TV Survival Tips We Didn’t Know We Needed

Somewhere along the way between “Lost”, “The Walking Dead” and “Naked and Afraid”, generations of internet users and moviegoers have acquired common ideas about what it takes to survive. Much of it is useful information, starting with: Get your bearings. Create or seek a safe haven. Get fresh water, make a fire.

As anyone new to HBO Max’s “Station Eleven” and Showtime’s “Yellowjackets” will see, the two shows also follow these steps, although their situations differ significantly. The “yellow vests” block a football team of high school girls in the desert for 19 months after the plane taking them to a national championship crashes. Their ordeal, while heartbreaking, is temporary.

In “Station Eleven”, a pandemic collapses civilization and the remaining human survivors must find ways and reasons to continue living. There is no turning back.

Unintentionally, both present similar survival scenarios that most of us probably haven’t prepared for. Your bug out bag may be better stocked than anyone you know, and your wilderness training may be top notch. But ask yourself, have you thought about who you would team up with? Are you convincing enough to calm a crowd? Do you know how to mix and match fabrics and patterns?

Whether you find yourself temporarily abandoned in the wild or looking for food after an apocalypse, here are five situations seen in both shows that you might want to prepare for.

RELATED: What Pop Culture Taught Me About The End Of The World

Never count the goalkeeper

A vital commonality between these two shows is the demonstrated resilience of the goalkeepers, starting with the survivors left behind at Severn City Airport in “Station Eleven.”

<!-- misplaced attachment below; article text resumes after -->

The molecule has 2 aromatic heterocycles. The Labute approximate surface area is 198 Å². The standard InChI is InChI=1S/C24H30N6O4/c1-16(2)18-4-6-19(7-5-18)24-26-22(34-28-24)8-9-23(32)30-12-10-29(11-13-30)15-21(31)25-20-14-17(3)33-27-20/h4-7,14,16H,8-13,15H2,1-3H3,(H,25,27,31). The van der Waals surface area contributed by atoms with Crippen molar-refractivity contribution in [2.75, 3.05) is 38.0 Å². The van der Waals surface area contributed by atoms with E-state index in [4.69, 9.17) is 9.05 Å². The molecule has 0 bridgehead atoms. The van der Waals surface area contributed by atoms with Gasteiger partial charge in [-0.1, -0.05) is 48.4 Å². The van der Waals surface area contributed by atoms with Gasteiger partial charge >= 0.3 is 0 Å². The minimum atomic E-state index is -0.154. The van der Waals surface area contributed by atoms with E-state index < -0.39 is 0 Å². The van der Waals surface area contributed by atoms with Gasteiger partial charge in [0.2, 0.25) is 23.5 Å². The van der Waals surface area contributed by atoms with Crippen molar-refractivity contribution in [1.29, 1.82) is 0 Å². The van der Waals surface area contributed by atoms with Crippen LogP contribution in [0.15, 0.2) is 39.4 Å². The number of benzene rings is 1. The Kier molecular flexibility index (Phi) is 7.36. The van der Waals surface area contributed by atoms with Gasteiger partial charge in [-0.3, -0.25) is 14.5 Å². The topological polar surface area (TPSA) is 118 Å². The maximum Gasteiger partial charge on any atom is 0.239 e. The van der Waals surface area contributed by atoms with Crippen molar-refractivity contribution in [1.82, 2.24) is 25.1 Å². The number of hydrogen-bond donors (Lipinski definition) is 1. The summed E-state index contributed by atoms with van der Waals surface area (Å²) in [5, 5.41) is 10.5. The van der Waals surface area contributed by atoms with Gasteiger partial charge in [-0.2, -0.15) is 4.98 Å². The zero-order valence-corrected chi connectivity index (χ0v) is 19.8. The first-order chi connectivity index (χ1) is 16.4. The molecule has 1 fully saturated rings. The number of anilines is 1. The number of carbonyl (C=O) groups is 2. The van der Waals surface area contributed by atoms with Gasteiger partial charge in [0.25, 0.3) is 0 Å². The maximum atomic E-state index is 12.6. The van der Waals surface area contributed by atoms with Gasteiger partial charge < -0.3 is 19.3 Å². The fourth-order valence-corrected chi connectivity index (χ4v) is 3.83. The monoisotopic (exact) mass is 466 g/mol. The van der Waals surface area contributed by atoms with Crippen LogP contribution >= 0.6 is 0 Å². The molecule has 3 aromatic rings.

When a charismatic peddler lures a group of people with the unfounded assurance that he knows a safe haven in Florida, he claims to have selected only the best and brightest of the Severn mob, including the pilot and all the members of the women’s football team who are among them – with the exception of the goalkeeper.

Those left behind are as crestfallen and discouraged as she is, until Clark (David Wilmot), a corporate crisis manager in his former life, binds the strangers together with an electrifying speech that specifically validates the desperate young athlete.

“You know, everybody s**ts on the goalkeeper,” he says. “No, they like the strikers, the flash. But the goalkeeper? That’s how you win things! We’re in the same boat and we’re a family now.”

Yellowjackets goaltender Van (Liv Hewson) proves it beyond doubt. Left scorched to death when another teammate can’t help her unbuckle the seat belt holding her down, she somehow escapes.

Later, she is attacked and torn apart by wolves, but survives to stand triumphantly at Lottie’s (Courtney Eaton) side as she presides over a bloody sacrificial offering. Which is great for Lottie, but probably not the best news for everyone.

You have to admit that, in a situation that might require a fight for your life, there aren’t many better people to have on your side than someone who is used to putting their body between a target and a object moving at high speed. So when it’s time to leave your house and make new friends, gather your Guardians where and when you can!

Take a toastmaster course

Going back to Clark’s speech, this is when he, along with his nemesis Elizabeth (Caitlin FitzGerald), a famous actor, and Miles (Milton Barnes), an airport maintenance man, assumes leadership of the passengers stranded at Severn City Airport and organizes them into a self-contained community. Later in “Station Eleven”, Miles credits Clark’s ability to pull catchy speech out of his hat as the reason they were able to build their fiefdom from scratch.